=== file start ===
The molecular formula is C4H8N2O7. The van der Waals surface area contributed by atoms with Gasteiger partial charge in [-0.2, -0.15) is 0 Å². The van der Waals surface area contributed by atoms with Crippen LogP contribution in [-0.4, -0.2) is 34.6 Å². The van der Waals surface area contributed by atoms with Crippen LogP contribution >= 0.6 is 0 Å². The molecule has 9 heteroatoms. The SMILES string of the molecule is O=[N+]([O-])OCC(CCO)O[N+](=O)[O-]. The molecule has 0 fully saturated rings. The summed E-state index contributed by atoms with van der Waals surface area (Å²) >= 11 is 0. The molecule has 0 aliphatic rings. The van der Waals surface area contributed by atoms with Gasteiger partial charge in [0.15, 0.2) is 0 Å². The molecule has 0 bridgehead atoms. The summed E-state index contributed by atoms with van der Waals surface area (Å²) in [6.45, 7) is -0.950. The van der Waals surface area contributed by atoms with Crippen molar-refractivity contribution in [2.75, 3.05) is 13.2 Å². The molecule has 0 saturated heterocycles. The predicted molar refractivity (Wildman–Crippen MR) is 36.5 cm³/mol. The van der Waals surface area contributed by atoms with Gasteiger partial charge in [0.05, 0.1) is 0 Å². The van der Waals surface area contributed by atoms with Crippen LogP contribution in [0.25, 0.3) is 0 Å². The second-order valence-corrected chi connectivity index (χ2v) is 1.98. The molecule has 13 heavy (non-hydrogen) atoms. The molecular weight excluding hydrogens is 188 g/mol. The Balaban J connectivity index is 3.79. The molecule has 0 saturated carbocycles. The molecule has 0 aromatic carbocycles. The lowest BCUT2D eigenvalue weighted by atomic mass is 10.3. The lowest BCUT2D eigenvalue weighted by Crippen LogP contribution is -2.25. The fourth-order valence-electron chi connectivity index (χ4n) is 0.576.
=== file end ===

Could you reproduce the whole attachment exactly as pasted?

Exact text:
The molecular formula is C4H8N2O7. The van der Waals surface area contributed by atoms with Gasteiger partial charge in [-0.2, -0.15) is 0 Å². The van der Waals surface area contributed by atoms with Crippen LogP contribution in [-0.4, -0.2) is 34.6 Å². The van der Waals surface area contributed by atoms with Crippen LogP contribution >= 0.6 is 0 Å². The molecule has 9 heteroatoms. The SMILES string of the molecule is O=[N+]([O-])OCC(CCO)O[N+](=O)[O-]. The molecule has 0 fully saturated rings. The summed E-state index contributed by atoms with van der Waals surface area (Å²) >= 11 is 0. The molecule has 0 aliphatic rings. The van der Waals surface area contributed by atoms with Gasteiger partial charge in [0.15, 0.2) is 0 Å². The molecule has 0 bridgehead atoms. The summed E-state index contributed by atoms with van der Waals surface area (Å²) in [6.45, 7) is -0.950. The van der Waals surface area contributed by atoms with Crippen molar-refractivity contribution in [2.75, 3.05) is 13.2 Å². The molecule has 0 saturated heterocycles. The predicted molar refractivity (Wildman–Crippen MR) is 36.5 cm³/mol. The van der Waals surface area contributed by atoms with Gasteiger partial charge in [0.05, 0.1) is 0 Å². The van der Waals surface area contributed by atoms with Crippen LogP contribution in [0.25, 0.3) is 0 Å². The second-order valence-corrected chi connectivity index (χ2v) is 1.98. The molecule has 13 heavy (non-hydrogen) atoms. The molecular weight excluding hydrogens is 188 g/mol. The Balaban J connectivity index is 3.79. The molecule has 0 saturated carbocycles. The molecule has 0 aromatic carbocycles. The lowest BCUT2D eigenvalue weighted by atomic mass is 10.3. The lowest BCUT2D eigenvalue weighted by Crippen LogP contribution is -2.25. The fourth-order valence-electron chi connectivity index (χ4n) is 0.576.